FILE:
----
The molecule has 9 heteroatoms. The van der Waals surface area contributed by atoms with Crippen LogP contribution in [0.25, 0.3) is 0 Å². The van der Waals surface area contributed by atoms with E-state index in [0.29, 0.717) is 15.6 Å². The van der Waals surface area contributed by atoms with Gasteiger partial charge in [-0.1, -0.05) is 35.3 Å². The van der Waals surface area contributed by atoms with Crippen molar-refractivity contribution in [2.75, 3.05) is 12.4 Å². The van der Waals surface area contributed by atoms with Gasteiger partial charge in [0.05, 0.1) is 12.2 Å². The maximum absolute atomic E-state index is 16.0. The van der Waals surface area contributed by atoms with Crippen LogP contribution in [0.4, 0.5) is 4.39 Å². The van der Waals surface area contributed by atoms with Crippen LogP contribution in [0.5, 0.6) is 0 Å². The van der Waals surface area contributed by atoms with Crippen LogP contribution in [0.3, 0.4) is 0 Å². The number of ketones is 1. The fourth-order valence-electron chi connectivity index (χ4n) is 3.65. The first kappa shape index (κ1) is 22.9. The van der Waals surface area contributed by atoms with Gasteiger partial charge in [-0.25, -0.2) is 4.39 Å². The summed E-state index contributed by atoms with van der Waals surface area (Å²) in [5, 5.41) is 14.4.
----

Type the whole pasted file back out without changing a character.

The molecule has 9 heteroatoms. The van der Waals surface area contributed by atoms with Crippen LogP contribution in [0.25, 0.3) is 0 Å². The van der Waals surface area contributed by atoms with E-state index in [0.29, 0.717) is 15.6 Å². The van der Waals surface area contributed by atoms with Gasteiger partial charge in [-0.1, -0.05) is 35.3 Å². The van der Waals surface area contributed by atoms with Crippen molar-refractivity contribution in [2.75, 3.05) is 12.4 Å². The van der Waals surface area contributed by atoms with Gasteiger partial charge in [0.05, 0.1) is 12.2 Å². The maximum absolute atomic E-state index is 16.0. The van der Waals surface area contributed by atoms with Crippen LogP contribution in [0.4, 0.5) is 4.39 Å². The van der Waals surface area contributed by atoms with Crippen LogP contribution in [0.5, 0.6) is 0 Å². The van der Waals surface area contributed by atoms with Crippen LogP contribution in [0.3, 0.4) is 0 Å². The number of ketones is 1. The fourth-order valence-electron chi connectivity index (χ4n) is 3.65. The first kappa shape index (κ1) is 22.9. The van der Waals surface area contributed by atoms with Gasteiger partial charge in [-0.25, -0.2) is 4.39 Å². The summed E-state index contributed by atoms with van der Waals surface area (Å²) in [5, 5.41) is 14.4.